The conventional thinking has been to roughly take your age and subtract it from 100. The result is the percentage of stocks in your retirement portfolio.
The rest of your retirement portfolio is primarily bonds and cash. Some would argue for a small portion of real estate and precious metals.
More in Stocks?However, for most people bonds and cash are the two main asset classes that make up their retirement portfolio.
Stocks are considered too volatile for short-term investors (under five years), which is why for many years retirees were warned off holding a large percentage of stocks.
Several things have changed and it is time to rethink conventional wisdom.
First, people are living much longer and a five-year holding period for stocks after retiring in the mid-60s is not a problem for many of today’s healthy retirees.
The greater danger is out living their money.
Inflation DangerSecond, there is a real danger we may be entering an inflationary cycle.
The last cycle of inflation ended some 30 years ago after a two-decade run.
For retirees with most of their assets in fixed return investments (bonds, bank CDs), inflation is a killer.
Rising inflation devastates bonds. As inflation rises interest rates rise also, meaning new bonds pay higher returns. This makes older bonds worth less.
If you have a 10-year Treasury Note paying 4.5 percent and inflation rises to 4 percent, new bonds will pay a premium above the 4 percent to attract new investors.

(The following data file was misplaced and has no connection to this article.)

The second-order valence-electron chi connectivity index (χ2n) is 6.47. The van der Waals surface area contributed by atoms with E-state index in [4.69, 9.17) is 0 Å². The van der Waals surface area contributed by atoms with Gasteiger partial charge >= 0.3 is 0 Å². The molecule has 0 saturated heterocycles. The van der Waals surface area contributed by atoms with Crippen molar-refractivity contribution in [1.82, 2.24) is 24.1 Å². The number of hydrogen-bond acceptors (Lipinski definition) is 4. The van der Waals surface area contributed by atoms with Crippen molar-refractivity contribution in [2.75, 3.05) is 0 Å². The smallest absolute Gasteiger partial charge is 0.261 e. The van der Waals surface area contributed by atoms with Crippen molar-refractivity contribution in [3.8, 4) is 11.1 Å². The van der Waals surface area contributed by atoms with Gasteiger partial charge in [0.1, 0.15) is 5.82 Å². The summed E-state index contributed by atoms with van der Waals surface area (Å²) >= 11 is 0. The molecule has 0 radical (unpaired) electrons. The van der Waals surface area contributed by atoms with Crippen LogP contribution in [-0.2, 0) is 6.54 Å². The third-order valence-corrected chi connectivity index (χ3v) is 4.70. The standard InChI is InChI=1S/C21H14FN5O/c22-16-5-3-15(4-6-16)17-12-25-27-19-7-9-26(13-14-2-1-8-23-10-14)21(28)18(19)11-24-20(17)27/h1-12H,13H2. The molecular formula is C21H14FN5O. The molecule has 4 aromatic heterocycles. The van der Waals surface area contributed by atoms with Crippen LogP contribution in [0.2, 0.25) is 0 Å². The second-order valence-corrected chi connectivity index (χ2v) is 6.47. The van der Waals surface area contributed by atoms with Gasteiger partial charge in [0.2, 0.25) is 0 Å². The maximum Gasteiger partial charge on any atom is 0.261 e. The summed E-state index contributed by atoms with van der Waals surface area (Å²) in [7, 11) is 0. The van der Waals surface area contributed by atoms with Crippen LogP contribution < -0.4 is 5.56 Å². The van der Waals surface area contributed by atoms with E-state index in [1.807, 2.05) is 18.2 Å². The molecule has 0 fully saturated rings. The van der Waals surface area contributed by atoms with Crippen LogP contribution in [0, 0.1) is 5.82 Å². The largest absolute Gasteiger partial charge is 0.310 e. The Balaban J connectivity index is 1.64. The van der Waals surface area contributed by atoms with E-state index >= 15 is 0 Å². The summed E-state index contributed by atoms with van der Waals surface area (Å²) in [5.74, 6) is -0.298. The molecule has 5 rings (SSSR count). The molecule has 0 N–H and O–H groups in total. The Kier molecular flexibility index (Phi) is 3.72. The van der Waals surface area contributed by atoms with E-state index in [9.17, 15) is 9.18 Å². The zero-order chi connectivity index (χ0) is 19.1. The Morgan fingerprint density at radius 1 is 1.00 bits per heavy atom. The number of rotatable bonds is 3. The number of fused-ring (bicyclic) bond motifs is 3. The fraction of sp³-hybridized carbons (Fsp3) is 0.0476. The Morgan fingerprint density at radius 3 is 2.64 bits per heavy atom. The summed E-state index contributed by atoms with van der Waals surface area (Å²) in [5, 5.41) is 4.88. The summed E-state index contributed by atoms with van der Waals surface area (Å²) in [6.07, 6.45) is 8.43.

Rising CostsThis makes your 4 percent bond worth much less. If you hold it until maturity, it will not pay enough to cover the rising cost of inflation and the taxes.
Over time, stocks have proved an effective hedge against inflation. Companies can raise prices to account for the rising costs associated with inflation.
Bonds have little or no flexibility.
In particular, companies that are in non-cyclical businesses will do well in tough markets. These companies make and sell products and services that consumers and businesses continue to buy and use regardless of the economy (think toilet paper).
Inflation HedgeReal estate has been a historical inflation hedge, however if you invest directly (buy rental houses or commercial property, for example) you may find it difficult to sell the property if you need to cash out.
Real estate investment trusts (REITs) solve the liquidity problem, but can be volatile over the short term. For more information on REITs, see this article.
What is the correct mix of stocks, bonds, and other assets for a person nearing or in retirement?
That will depend on your personal situation and tolerance for risk.
However, given that people are generally living longer and there is a real threat of increased inflation, investors should consider a higher percentage of stocks than 100 minus your age.
Articles on Investing for Retirement in this Series
Tough Choices for Stock Investors Facing Retirement
What to Do If You Lose Your 401(k) Match
Can Your 401(k) Be Resurrected?
Investing to Avoid the Longevity Risk
Time to Re-Think Role of Stocks in Retirement
Don't be too Conservative with Stocks in Retirement
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